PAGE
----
But also on Monday, the U.S. announced that eight trading partners would be granted waivers to continue buying oil from Iran —  China, Greece, India, Italy, Turkey, South Korea, Taiwan and Turkey.

This may be a strategy to appease those trading partners and allow them time to develop new sources of oil, but it also may have been done with an eye of the impact on oil prices, Lee said.

“They don’t want to do something too draconian and upset stability in the international oil markets,” he said.

The prospect of sanctions has been hanging over the markets and may have worked itself out in September, when the price of the Brent futures contract for oil spiked above $85 US a barrel.

Oil prices have retreated since then, as the world’s largest oil producers stepped up production, says TD economist Omar Abdelrahman.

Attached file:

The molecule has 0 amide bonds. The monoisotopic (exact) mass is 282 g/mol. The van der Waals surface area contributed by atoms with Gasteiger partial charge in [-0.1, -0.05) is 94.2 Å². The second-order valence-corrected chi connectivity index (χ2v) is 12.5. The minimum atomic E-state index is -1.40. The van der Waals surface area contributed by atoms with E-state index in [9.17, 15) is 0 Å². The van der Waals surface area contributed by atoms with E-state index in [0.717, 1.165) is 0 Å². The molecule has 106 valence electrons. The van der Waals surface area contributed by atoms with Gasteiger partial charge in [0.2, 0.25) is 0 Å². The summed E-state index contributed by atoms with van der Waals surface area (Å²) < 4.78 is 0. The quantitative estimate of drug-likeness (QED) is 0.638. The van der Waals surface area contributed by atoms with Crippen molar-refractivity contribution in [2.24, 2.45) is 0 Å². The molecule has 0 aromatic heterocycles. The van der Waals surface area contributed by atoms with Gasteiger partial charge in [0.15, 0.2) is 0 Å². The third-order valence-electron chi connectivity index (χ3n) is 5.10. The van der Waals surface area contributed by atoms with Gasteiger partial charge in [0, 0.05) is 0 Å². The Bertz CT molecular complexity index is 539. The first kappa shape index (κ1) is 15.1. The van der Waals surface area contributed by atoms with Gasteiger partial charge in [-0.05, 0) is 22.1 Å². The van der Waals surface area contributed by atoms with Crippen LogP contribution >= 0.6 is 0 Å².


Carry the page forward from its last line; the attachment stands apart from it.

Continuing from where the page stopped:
Russia, Saudi Arabia and especially the U.S. have boosted output to replace any North American reliance on Iranian oil, he said.

On Monday, Brent crude rose as high as $74.13 US a barrel in morning trading, but ended the day down two cents at $73.40.

Expect oil price volatility

Abdelrahman expects some oil price volatility in coming months.

But when the Organization of Petroleum Exporting Countries (OPEC) meets in December to agree on new production levels, he anticipates its members will have moved to take market share from Iran.

The wild card, he says, is how long the U.S. maintains those exemptions for the eight buyers of oil from Iran. Currently, they’re set to last 180 days.

Even if those customers look elsewhere for oil, it’s not likely to do anything for Canadian producers, he said. “Most of our oil goes to the U.S. Canada doesn’t have the market dynamics to sell to India or China.”

Lee says the exemptions will “mitigate the impact of sanctions” on Iran.